SternumImplant Anatomics

A Spanish cancer patient has received a titanium 3D-printed sternum and rib implant, designed and manufactured by an Australian company.

The 54-year-old Spaniard needed his sternum and a portion of his rib cage replaced as he was suffering from a chest wall sarcoma, a type of tumour that grows in and around the rib cage.

In order to prevent the cancer from spreading, doctors had to remove the sternum and part of the patient’s rib cage.

"This breakthrough is an impressive example of what can be achieved when industry and science come together."

This technology was designed and developed in collaboration between Anatomics, a Melbourne-based medical device company, and CSIRO’s 3D printing facility, Lab 22, at Clayton.

CSIRO manufacturing team member Alex Kingsbury said: "We built the implant using our $1.3m Arcam printer."

CSIRO noted the chest prosthetics were ‘notoriously tricky’ to create due to complex customised geometry and design. The patient’s surgical team from Salamanca University Hospital determined that a fully customisable 3D printed sternum and rib cage was the best option.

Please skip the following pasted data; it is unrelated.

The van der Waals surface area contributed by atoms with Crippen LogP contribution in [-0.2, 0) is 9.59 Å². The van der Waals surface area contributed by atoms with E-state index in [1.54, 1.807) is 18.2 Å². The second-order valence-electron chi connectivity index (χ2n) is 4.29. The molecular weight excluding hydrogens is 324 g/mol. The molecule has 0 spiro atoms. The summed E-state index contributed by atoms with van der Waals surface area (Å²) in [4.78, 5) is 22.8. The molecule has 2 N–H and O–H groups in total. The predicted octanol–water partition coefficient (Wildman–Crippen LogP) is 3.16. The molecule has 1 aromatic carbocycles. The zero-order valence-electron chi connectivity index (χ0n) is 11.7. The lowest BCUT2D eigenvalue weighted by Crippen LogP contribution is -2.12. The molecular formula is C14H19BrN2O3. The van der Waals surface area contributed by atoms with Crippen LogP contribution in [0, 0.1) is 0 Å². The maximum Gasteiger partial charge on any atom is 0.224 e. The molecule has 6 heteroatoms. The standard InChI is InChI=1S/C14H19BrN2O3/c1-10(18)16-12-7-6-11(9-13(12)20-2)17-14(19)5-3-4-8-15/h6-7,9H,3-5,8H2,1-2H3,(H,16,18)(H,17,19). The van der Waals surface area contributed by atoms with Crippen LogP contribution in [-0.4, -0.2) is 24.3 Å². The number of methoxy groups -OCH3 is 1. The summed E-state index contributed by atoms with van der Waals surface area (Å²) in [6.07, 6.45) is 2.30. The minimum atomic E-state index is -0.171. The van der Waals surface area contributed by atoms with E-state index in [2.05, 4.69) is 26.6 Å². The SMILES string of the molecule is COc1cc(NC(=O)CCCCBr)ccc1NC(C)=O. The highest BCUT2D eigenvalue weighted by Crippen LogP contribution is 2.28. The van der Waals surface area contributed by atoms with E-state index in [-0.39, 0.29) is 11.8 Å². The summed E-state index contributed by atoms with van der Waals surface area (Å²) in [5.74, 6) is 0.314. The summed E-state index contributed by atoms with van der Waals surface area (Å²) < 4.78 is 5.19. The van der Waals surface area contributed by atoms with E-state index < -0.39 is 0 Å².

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Australian minister for Industry and Science Ian Macfarlane said: "This breakthrough is an impressive example of what can be achieved when industry and science come together.

"This collaboration crossed disciplines and international boundaries, with a clear benefit for both this individual patient and for surgical practice."

CSIRO confirmed that almost after a period of two weeks since surgery, the patient was discharged and had recovered well.

Salamanca University Hospital surgical team member Dr José Aranda said: "We thought, maybe we could create a new type of implant that we could fully customise to replicate the intricate structures of the sternum and ribs.

"We wanted to provide a safer option for our patient, and improve their recovery post-surgery."

The team at Anatomics was able to create a 3D reconstruction of the chest wall and tumour via high resolution CT data, allowing the surgeons to plan and accurately define resection margins.


Image: Front of 3D printed titanium sternum and ribs. Photo: courtesy of CSIRO.